Deal­ing with a mo­nop­oly

The Star Malaysia - StarBiz - - Short Position -

WHEN e-hail­ing com­pa­nies first ap­peared on our shores, their en­try was greeted with much en­thu­si­asm. Users gushed about be­ing able to take a new car, have fare cer­tainty and book a taxi far more ef­fi­ciently than the tra­di­tional taxi cen­tres were pro­vid­ing.

Taxi com­pa­nies re­volted af­ter their en­try, but the preva­lence of Uber and Grab cars for peo­ple to use via apps made them the pre­ferred choice for many com­muters.

The cheaper fares, although enor­mously sub­sidised, was a big car­rot for peo­ple to use those rides.

Fast for­ward to to­day and we have a sit­u­a­tion where Uber has shut down its busi­ness in Malaysia in favour of tak­ing a stake in Grab. That’s be­cause Grab has en­trenched it­self in many mar­kets in South-East Asia and has raised bil­lions of ring­git from in­vestors to fund its grow­ing op­er­a­tions.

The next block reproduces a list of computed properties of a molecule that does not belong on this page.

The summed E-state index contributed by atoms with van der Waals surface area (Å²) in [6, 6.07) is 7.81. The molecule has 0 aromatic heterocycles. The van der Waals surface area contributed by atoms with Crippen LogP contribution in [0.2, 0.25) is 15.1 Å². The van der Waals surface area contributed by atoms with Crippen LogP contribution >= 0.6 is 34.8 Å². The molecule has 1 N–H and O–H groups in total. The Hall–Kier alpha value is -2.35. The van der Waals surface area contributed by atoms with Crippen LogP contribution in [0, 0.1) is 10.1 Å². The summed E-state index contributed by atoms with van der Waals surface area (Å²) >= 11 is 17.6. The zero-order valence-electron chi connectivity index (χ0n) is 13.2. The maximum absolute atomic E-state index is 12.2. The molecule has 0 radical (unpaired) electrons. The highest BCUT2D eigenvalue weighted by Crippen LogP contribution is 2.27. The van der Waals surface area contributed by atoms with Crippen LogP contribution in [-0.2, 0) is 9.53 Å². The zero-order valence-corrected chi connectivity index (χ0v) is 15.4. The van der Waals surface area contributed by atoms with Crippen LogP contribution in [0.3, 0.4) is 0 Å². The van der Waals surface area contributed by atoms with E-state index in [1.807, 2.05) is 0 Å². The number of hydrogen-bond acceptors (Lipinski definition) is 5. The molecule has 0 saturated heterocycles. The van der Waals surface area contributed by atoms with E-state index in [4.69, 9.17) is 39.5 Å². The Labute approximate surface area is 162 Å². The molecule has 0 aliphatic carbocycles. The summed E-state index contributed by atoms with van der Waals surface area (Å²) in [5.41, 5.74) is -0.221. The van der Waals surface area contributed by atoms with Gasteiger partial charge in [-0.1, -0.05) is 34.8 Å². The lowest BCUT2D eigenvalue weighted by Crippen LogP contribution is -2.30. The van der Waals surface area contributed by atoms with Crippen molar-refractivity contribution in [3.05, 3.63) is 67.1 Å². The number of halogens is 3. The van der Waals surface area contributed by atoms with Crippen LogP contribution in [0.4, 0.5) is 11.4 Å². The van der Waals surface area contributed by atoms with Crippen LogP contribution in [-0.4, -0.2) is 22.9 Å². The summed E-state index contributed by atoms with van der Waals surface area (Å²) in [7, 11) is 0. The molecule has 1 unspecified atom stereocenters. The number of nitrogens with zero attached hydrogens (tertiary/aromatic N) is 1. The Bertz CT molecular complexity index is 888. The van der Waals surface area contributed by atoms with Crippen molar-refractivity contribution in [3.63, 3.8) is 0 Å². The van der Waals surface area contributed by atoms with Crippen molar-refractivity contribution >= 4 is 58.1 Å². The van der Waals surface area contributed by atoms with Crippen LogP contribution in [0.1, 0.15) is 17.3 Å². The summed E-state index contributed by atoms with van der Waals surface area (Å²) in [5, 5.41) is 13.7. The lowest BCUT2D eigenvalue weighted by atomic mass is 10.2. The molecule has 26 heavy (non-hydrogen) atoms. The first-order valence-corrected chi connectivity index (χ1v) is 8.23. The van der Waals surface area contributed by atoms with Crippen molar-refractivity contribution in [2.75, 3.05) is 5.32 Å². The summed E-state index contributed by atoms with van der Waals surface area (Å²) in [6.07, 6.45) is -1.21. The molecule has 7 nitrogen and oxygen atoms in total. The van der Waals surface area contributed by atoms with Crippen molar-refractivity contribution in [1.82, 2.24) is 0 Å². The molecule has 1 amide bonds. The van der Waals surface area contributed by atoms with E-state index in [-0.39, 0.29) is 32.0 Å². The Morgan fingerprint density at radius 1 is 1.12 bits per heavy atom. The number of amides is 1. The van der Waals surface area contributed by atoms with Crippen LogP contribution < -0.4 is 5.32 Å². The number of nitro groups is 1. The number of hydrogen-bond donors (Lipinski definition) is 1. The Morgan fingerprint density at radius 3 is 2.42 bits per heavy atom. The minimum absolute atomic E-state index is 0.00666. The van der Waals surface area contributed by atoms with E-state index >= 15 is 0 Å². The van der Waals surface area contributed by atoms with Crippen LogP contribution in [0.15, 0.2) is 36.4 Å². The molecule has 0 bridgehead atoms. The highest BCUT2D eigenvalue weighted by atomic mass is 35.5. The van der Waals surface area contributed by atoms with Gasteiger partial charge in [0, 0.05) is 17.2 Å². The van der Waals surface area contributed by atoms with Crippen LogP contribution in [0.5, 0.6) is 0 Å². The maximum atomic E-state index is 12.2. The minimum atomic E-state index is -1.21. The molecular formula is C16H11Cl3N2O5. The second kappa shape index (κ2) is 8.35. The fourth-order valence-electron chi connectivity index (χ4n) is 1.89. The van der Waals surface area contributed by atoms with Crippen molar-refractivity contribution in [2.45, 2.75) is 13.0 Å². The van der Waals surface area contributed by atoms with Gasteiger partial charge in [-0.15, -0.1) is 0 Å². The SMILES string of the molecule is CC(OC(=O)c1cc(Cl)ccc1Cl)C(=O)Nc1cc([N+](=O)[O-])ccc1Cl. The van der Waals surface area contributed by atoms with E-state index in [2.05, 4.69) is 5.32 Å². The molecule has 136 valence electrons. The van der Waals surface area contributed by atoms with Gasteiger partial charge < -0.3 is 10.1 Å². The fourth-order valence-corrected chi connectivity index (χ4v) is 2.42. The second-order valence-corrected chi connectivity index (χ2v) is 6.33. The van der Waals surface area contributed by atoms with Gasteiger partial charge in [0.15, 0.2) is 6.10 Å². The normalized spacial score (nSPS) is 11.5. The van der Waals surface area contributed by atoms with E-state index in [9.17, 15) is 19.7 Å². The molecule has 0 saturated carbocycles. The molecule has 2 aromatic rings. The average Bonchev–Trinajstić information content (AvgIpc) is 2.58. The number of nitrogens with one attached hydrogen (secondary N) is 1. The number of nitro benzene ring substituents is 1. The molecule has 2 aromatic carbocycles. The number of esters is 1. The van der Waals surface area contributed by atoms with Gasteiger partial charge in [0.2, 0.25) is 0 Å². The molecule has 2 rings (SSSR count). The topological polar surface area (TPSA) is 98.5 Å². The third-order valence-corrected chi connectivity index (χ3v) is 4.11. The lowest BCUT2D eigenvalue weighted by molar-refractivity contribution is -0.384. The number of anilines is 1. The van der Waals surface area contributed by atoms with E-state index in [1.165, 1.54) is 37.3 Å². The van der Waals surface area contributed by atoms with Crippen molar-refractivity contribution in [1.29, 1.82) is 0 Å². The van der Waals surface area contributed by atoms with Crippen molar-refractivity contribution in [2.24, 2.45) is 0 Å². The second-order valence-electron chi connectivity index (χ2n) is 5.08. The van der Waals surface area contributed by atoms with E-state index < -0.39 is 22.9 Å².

But the process of cre­at­ing a vir­tual mo­nop­oly in the e-hail­ing busi­ness has met with some re­sis­tance, and rightly so.

Mo­nop­o­lies are of­ten frowned upon, as it cre­ates an in­ef­fi­cient mar­ket. If an op­er­a­tor has mo­nop­o­lis­tic power, it of­ten will flex its mus­cles to make more money to the detri­ment of con­sumers.

Reg­u­la­tors will step in when as­sess­ing the sit­u­a­tion, and it was no dif­fer­ent when the deal be­tween Uber and Grab was an­nounced. Politi­cians and reg­u­la­tors took a dif­fer­ent stance than when such com­pa­nies first started op­er­at­ing in Malaysia.

In the past, they un­der­stood the need to have such ser­vices be­cause con­sumers wanted that. Those agen­cies are now us­ing their power to pro­tect con­sumers from be­ing taken ad­van­tage of.

Sin­ga­pore’s com­pe­ti­tion watch­dog stepped in to make sure that peo­ple do not pay the price from the cre­ation of a new mo­nop­oly, and it was re­ported that its mea­sures are meant “to keep the mar­ket open and con­testable”.

What Uber and Grab did was to in­tro­duce com­pe­ti­tion to a reg­u­lated mar­ket and now it is only ap­pro­pri­ate that reg­u­la­tions are used to keep the mar­ket open and fair for con­sumers.

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